• Artificial : made by human skill; produced by humans (opposed to natural)
  • Terrain : a tract of land, especially as considered with reference to itsnaturalfeatures, military advantages, etc.
  • Permeate : to pass into or through every part of
  • Sparse : thinly scattered or distributed
  • Incorporates : to form into a legal corporation.

3. THE IDEAS OF EACH PARAGRAPH

  • Paragraph one : Organic architecture or natural architecture may vary in concept and form, but it is always faithful to natural principles. The architect dedicated to the promulgation of organic architecture rejects outright all rules imposed by individual preference or mere aesthetics in order to remain true to the nature of the site, the materials, the purpose of the structure, and the people who will ultimately use it.
  • Paragraph two : Natural principles, the are principles of design, not style, expressed by means and modes of construction that reflect unity, balance, proportion, rhythm, and scale.
  • Paragraph three : Natural light, air, and view permeate the whole structure, providing a sense of communication with the outdoors.

4. ANSWER FROM THE QUESTIONS GIVEN

1. According to this passage, what is another name for organic architecture?

  • A. Natural architecture
  • B. Aesthetic architecture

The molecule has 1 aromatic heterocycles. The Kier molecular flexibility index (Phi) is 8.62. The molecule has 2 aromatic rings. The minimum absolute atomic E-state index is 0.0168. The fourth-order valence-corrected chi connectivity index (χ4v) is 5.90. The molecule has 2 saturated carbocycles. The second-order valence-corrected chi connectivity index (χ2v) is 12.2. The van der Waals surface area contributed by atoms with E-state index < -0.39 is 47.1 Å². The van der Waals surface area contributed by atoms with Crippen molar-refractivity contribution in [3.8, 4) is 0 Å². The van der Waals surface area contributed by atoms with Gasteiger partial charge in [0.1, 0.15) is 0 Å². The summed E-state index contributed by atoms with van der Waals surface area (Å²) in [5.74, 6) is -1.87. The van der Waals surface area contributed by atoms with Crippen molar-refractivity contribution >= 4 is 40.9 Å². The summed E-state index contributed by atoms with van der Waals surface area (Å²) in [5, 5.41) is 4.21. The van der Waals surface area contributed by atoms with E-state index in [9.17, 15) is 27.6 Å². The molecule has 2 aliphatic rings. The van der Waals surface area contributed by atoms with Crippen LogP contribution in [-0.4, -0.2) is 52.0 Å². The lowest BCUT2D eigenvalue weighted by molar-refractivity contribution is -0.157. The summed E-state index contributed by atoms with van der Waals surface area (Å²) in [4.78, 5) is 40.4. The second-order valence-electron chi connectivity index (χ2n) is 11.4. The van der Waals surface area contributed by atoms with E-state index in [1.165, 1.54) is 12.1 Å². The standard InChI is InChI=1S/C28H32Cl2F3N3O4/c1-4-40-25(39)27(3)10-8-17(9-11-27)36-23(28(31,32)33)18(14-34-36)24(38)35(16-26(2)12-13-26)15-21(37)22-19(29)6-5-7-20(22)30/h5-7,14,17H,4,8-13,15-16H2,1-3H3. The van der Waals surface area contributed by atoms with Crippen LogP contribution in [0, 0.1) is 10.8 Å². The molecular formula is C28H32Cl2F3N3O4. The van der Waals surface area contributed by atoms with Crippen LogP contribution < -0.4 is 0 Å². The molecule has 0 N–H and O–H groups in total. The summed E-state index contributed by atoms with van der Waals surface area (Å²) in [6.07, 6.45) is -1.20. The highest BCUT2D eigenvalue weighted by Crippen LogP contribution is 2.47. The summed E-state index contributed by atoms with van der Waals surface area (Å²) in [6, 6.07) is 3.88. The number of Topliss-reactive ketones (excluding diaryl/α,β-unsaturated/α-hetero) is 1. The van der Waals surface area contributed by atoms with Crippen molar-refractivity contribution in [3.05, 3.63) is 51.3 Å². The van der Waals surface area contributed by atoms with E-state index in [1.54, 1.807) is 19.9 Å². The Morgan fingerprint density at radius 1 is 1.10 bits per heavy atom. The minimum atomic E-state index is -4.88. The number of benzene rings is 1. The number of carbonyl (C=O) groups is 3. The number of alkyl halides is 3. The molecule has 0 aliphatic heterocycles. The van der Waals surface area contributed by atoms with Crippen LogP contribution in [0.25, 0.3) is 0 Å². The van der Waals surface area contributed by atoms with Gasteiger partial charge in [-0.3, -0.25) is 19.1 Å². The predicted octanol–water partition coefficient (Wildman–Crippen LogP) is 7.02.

• C. Principle architecture
  • D. Varied architecture

2. The word ultimate in paragraph 1 could best be replaced by ?

  • A. Formulate
  • B. Eventually
  • C. Supposedly
  • D. Obviously

3. The word upheld paragraph 2 is closest in meaning to ?

  • A. Invalidated
  • B. Disputed
  • C. Promoted
  • D. Perceived

4. The following examples are all representative of natural architecture EXCEPT ?

  • A. A bank that is built to look like a Greek temple
  • B. A bank built so that the location is important to the structure
  • C. A bank that is built to conform to the colors of the natural surroundings
  • D. A bank that is built to be functional rather than beautiful

5. Why does the author compare an organic architect to a sculptor?

  • A. To emphasize aesthetics
  • B. To give an example of natural principles
  • C. To make a point about the development of geometry
  • D. To demonstrate the importance of style

6. The word obscured paragraph 3 is closest in meaning to ?

  • A. Difficult to see
  • B. In high demand
  • C. Not very attractive
  • D. Mutually beneficial

7. With which of the following statements would the author most probably agree?

  • A. Form follows function
  • B. Function follows form
  • C. Function is not important to form
  • D. Form and function are one

8. Which of the following statements best describes the architect’s view of nature?

  • A. Nature should be conquered.
  • B. Nature should not be considered.
  • C. Nature should be respected.
  • D. Nature should be improved.

5. SUMMARY OF THE PASSAGE

Organic architecture or natural architecture may vary in concept and form, but it is always faithful to natural principles. The architect dedicated to the promulgation of organic architecture rejects outright all rules imposed by individual preference or mere aesthetics in order to remain true to the nature of the site, the materials, the purpose of the structure, and the people who will ultimately use it. Natural principles, the are principles of design, not style, expressed by means and modes of construction that reflect unity, balance, proportion, rhythm, and scale. Natural light, air, and view permeate the whole structure, providing a sense of communication with the outdoors.